London Mayor Boris Johnson has suggested that owners of diesel vehicles could be persuaded to scrap them by a payment of £1,000 under a national scrappage scheme.
In June, it was announced that drivers of diesels could face an extra charge of £10 per day on top of the existing congestion charge under new Ultra Low Emission Zone (ULEZ) proposals. The Mayor and the Greater London Authority have acknowledged that previous government incentives led more people to buy diesel cars and urge MPs to introduce a scrappage scheme:
“A national scrappage scheme for diesel and other polluting vehicles is now needed as a priority in order to compensate people who have bought polluting diesel vehicles in good faith, as well as to drive forward air quality improvements.”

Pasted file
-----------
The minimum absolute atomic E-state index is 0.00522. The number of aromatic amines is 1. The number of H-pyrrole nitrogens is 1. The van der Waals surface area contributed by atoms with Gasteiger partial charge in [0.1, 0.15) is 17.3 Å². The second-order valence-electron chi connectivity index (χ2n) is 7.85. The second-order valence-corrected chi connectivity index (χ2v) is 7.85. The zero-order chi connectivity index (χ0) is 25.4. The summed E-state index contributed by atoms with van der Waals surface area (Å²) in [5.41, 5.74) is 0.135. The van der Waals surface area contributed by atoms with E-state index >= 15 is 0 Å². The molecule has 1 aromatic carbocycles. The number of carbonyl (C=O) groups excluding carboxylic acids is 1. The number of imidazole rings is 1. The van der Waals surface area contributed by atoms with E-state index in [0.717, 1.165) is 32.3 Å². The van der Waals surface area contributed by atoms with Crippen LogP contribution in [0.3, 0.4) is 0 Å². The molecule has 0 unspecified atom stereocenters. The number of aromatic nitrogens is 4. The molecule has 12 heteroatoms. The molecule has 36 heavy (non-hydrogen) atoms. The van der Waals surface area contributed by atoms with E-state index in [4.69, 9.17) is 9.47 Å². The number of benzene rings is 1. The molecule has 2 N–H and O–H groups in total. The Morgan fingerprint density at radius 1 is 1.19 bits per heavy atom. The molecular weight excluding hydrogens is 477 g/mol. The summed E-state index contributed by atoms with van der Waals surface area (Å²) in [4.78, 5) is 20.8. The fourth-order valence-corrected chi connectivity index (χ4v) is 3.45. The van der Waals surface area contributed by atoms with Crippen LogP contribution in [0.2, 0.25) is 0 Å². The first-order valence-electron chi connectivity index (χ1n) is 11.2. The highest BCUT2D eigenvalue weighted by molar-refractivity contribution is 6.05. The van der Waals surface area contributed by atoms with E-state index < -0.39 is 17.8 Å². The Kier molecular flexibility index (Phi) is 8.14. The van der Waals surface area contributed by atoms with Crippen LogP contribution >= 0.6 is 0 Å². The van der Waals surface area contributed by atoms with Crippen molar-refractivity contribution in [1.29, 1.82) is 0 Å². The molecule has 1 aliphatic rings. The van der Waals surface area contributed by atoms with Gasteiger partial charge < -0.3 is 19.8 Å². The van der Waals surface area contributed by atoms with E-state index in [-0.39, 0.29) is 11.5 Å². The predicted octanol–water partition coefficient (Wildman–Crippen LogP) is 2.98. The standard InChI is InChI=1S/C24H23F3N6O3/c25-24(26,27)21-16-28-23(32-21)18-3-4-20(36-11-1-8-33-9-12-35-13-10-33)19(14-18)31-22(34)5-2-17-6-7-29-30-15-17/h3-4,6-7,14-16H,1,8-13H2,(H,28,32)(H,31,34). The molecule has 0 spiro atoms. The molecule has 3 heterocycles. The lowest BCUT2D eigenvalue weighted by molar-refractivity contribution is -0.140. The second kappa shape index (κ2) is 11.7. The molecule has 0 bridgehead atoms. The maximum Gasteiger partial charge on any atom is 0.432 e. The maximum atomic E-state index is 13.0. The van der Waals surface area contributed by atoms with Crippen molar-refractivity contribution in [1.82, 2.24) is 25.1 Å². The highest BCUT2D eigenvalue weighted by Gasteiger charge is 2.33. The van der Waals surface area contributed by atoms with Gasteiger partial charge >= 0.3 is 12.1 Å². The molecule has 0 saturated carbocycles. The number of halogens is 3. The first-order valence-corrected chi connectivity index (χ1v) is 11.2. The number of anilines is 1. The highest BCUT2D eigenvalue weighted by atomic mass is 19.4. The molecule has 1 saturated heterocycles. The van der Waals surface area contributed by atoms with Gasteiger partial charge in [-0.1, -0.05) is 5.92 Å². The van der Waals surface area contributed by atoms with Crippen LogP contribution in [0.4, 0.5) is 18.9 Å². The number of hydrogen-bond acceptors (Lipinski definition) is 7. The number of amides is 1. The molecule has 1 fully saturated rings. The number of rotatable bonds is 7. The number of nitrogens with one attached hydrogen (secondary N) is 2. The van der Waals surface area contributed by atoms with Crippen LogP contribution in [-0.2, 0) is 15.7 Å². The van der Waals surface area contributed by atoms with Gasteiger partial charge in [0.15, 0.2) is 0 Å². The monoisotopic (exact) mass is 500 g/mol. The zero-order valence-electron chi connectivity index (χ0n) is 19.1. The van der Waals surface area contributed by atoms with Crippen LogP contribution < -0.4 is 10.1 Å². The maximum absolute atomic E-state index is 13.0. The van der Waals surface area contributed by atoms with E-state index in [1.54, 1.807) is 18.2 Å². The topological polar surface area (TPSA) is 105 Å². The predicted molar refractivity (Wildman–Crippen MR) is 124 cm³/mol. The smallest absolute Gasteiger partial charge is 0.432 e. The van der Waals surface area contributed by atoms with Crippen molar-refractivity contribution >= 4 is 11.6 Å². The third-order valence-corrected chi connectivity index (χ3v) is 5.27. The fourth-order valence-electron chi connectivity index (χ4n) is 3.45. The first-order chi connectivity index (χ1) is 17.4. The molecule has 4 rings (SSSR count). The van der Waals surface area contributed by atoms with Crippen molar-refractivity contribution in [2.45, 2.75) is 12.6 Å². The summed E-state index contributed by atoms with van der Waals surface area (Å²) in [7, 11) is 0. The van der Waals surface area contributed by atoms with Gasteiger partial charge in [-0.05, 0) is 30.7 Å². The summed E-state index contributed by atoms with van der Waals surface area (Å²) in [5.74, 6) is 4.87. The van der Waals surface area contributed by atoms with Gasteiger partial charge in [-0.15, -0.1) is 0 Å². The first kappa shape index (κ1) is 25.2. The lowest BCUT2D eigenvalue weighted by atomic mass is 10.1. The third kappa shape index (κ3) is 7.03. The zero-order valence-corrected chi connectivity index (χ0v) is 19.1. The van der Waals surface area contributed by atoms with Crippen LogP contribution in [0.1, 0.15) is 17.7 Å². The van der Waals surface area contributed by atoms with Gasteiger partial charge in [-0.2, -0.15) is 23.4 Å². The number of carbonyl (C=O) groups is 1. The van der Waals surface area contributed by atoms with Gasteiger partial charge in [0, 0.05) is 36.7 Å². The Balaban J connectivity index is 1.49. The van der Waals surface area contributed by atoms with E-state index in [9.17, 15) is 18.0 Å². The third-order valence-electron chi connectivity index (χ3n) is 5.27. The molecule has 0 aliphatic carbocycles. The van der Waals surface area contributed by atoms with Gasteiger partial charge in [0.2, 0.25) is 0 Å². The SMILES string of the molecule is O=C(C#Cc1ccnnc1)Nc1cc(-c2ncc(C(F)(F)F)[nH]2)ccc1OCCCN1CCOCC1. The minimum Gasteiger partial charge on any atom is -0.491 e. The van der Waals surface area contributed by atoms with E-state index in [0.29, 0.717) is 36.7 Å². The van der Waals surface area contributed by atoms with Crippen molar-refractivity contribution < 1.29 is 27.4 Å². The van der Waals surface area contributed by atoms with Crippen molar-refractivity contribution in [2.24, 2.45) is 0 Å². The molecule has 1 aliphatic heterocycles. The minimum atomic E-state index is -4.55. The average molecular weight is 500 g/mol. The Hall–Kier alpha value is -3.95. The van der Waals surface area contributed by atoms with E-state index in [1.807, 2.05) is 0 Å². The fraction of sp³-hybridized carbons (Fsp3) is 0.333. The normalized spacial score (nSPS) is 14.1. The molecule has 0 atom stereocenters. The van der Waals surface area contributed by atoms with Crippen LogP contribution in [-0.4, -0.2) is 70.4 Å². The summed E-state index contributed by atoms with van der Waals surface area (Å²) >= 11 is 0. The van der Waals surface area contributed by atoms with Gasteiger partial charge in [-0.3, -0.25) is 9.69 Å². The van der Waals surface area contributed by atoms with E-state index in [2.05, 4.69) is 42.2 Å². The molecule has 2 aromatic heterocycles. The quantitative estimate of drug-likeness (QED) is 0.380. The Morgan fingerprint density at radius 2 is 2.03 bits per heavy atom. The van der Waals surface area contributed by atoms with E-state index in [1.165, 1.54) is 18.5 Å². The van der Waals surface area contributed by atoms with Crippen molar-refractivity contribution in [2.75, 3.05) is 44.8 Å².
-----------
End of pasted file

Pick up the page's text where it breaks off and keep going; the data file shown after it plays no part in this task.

A national scrappage scheme was introduced in 2009 to encourage owners of vehicles older than 10 years by paying £1,000 towards the cost of a new car. The scheme was primarily intended to boost new car sales rather than being environment-improving and ended in March 2010.
Local authorities are increasingly turning to more draconian measures in a bid to improve air quality — from 1 August, Islington council has said it will fine drivers if they leave their engines running while stationary. Camden council targeted buses for idling back in 2008, but few authorities have taken the opportunity to issue fines. In July, Oxford Street was claimed to have the highest air pollution levels in the world, a claim City Hall disputes:
“Contrary to any misleading claims, London’s levels of air pollution are lower than many world cities. We know this because we are serious about monitoring pollution levels."
The Mayor and his environmental and energy advisor Matthew Pencharz will give evidence to the Environmental Audit Committee from 2.15pm on 10 September.
Photo by Ian Wylie in the Londonist Flickr pool.